Grampa, Rainbow, Porch Lamp
Thursday, March 19, 1987
They are a busy working couple with busy teenage children but assure me that "grampa" will be there to let me into the house. And he is. Grampa is a talker. As I install the Casablanca Fan, Grampa from a wheelchair watches and even tries to help with the wall switches while entertaining me with stories about the days when he was an electrician in New Jersey. Jokingly I offer him 50 cents an hour and he says, “I remember working for 50 cents an hour.” His eyes go inward, somewhere in rural New Jersey, and he says, "We take it for granted. Light. Light is wonderful. We forget how poor everybody used to be. I saw people, one bare Edison bulb, it was like a miracle."
In the afternoon I meet Demetri, one of my favorite long-term clients, who shows me three electric mysteries. Demetri's house has a history of electric mysteries which drive Demetri crazy though I enjoy solving them. "Leave me a note," he says, and he drives off to work. The problems seem weird but have simple explanations: a miswired three-way switch, an outdoor outlet with a flaky ground fault interrupter, and a clothes-drier 30 amp breaker that keeps popping off because, it turns out, a mouse got electrocuted inside the junction box. I’m glad I don’t have mysterious wiring. But I’m glad my wealthy clients do. In Demetri's luxury kitchen overlooking a green pasture I write a two page note (I'm a writer, even when I'm contracting) while a rainbow arches in bright colors - solid colors like a child would draw - over the horses next door. In the note, I describe the rainbow, the tall grass, the shivering livestock being led to the barn. Demetri appreciates these little touches. Rainbows. Everybody loves rainbows.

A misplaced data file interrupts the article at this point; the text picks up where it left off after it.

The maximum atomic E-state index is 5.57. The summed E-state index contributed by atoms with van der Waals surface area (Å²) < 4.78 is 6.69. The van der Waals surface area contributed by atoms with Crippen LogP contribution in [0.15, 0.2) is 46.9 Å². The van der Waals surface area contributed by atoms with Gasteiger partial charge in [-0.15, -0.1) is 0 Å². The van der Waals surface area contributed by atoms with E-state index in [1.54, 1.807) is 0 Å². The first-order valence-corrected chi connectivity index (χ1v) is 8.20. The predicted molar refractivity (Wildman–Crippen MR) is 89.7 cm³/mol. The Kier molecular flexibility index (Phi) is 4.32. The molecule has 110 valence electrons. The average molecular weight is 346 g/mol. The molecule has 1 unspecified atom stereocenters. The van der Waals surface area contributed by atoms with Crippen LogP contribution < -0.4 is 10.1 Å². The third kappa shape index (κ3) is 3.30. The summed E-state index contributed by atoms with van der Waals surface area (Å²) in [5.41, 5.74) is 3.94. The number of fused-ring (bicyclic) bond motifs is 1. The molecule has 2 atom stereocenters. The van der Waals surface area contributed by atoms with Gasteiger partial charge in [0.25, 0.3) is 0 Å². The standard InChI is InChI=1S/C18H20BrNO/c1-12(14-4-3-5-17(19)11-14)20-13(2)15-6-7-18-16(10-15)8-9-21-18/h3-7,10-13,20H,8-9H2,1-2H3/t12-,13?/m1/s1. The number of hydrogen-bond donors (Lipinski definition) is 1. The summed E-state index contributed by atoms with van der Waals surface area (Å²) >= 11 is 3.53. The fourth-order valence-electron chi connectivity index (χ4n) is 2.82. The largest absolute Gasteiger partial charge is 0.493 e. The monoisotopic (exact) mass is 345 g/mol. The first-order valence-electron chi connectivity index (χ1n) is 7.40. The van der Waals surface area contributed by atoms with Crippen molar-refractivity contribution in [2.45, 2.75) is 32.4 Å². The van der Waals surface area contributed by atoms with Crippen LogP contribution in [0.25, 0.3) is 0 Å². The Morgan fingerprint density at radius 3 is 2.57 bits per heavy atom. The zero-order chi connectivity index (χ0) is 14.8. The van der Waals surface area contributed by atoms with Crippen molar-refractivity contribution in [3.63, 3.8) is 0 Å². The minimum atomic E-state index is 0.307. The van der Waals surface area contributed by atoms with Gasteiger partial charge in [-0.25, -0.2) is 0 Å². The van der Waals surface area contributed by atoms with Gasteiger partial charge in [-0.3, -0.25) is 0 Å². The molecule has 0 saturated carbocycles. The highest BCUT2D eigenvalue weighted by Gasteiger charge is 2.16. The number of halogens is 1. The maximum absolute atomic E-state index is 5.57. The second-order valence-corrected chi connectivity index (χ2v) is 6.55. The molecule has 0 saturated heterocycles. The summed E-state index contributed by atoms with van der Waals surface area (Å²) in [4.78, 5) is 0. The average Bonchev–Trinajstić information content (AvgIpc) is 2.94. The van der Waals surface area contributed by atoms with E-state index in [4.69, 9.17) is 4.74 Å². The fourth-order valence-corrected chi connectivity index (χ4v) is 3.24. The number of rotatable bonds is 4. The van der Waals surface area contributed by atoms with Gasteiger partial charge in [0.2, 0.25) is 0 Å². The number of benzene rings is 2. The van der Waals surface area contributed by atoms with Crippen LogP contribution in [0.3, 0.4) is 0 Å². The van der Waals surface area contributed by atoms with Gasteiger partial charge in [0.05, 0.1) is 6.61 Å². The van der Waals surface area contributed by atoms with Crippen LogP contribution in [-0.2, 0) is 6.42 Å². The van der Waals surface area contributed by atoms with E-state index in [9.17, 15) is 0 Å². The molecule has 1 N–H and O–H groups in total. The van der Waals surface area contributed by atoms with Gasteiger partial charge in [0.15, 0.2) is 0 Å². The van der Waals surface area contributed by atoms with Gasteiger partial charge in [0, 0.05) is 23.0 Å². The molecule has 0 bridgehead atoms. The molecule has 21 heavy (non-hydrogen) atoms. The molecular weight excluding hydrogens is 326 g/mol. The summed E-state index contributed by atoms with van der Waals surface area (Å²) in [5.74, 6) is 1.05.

From Demetri's house half-way up Page Mill Road, the easiest route home to La Honda is to continue switchbacking up Page Mill to the top of the ridge, and then to come down Alpine Road in the back of beyond. By now the sun has set. There's still a dark blue glow in the western sky. Alpine is a twisty one-lane path through deep forest and quiet ranches. Unseen in a canyon at the end of a long winding driveway, there's a prison. The hills hulk like dark monsters. From the cab of the truck I see a warm dot, a porch lamp of a lone house clinging to the black shadow of a mountainside, like a blessing.
Grampa is right.